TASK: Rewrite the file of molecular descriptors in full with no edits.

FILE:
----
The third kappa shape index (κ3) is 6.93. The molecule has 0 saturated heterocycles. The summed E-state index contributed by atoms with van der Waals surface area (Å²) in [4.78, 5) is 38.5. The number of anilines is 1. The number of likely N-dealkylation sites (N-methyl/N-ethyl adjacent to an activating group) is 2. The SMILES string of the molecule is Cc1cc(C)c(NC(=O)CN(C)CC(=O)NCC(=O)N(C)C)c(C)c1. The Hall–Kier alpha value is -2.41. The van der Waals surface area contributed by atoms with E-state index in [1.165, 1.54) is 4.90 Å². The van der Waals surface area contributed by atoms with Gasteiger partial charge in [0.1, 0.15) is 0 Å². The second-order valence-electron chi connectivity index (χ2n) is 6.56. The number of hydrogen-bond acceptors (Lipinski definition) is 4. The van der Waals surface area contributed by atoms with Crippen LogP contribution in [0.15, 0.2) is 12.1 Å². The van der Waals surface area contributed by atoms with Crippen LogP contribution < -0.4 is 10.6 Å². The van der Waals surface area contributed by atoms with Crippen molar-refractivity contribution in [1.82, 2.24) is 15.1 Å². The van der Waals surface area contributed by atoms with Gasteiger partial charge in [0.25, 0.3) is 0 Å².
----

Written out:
The third kappa shape index (κ3) is 6.93. The molecule has 0 saturated heterocycles. The summed E-state index contributed by atoms with van der Waals surface area (Å²) in [4.78, 5) is 38.5. The number of anilines is 1. The number of likely N-dealkylation sites (N-methyl/N-ethyl adjacent to an activating group) is 2. The SMILES string of the molecule is Cc1cc(C)c(NC(=O)CN(C)CC(=O)NCC(=O)N(C)C)c(C)c1. The Hall–Kier alpha value is -2.41. The van der Waals surface area contributed by atoms with E-state index in [1.165, 1.54) is 4.90 Å². The van der Waals surface area contributed by atoms with Gasteiger partial charge in [0.1, 0.15) is 0 Å². The second-order valence-electron chi connectivity index (χ2n) is 6.56. The number of hydrogen-bond acceptors (Lipinski definition) is 4. The van der Waals surface area contributed by atoms with Crippen LogP contribution in [0.15, 0.2) is 12.1 Å². The van der Waals surface area contributed by atoms with Crippen LogP contribution < -0.4 is 10.6 Å². The van der Waals surface area contributed by atoms with Crippen molar-refractivity contribution in [1.82, 2.24) is 15.1 Å². The van der Waals surface area contributed by atoms with Gasteiger partial charge in [0.25, 0.3) is 0 Å².